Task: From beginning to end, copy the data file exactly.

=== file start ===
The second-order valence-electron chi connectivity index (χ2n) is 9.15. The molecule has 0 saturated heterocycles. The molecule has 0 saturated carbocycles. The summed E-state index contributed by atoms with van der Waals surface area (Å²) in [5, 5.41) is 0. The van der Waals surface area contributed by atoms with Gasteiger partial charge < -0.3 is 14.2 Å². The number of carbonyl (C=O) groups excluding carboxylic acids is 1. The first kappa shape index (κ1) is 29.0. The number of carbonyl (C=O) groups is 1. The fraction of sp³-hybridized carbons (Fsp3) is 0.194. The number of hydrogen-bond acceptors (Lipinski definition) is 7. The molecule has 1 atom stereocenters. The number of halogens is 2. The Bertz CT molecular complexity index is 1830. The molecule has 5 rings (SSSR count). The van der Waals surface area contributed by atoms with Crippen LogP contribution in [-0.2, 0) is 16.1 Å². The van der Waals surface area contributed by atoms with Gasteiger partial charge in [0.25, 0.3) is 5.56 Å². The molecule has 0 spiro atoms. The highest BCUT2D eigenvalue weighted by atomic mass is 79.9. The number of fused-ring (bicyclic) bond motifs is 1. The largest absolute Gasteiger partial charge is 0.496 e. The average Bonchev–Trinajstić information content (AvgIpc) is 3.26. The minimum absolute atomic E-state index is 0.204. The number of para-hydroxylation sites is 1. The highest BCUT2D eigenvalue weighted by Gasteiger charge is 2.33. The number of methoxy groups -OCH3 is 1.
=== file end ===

The second-order valence-electron chi connectivity index (χ2n) is 9.15. The molecule has 0 saturated heterocycles. The molecule has 0 saturated carbocycles. The summed E-state index contributed by atoms with van der Waals surface area (Å²) in [5, 5.41) is 0. The van der Waals surface area contributed by atoms with Gasteiger partial charge < -0.3 is 14.2 Å². The number of carbonyl (C=O) groups excluding carboxylic acids is 1. The first kappa shape index (κ1) is 29.0. The number of carbonyl (C=O) groups is 1. The fraction of sp³-hybridized carbons (Fsp3) is 0.194. The number of hydrogen-bond acceptors (Lipinski definition) is 7. The molecule has 1 atom stereocenters. The number of halogens is 2. The Bertz CT molecular complexity index is 1830. The molecule has 5 rings (SSSR count). The van der Waals surface area contributed by atoms with Crippen LogP contribution in [-0.2, 0) is 16.1 Å². The van der Waals surface area contributed by atoms with Gasteiger partial charge in [0.25, 0.3) is 5.56 Å². The molecule has 0 spiro atoms. The highest BCUT2D eigenvalue weighted by atomic mass is 79.9. The number of fused-ring (bicyclic) bond motifs is 1. The largest absolute Gasteiger partial charge is 0.496 e. The average Bonchev–Trinajstić information content (AvgIpc) is 3.26. The minimum absolute atomic E-state index is 0.204. The number of para-hydroxylation sites is 1. The highest BCUT2D eigenvalue weighted by Gasteiger charge is 2.33. The number of methoxy groups -OCH3 is 1.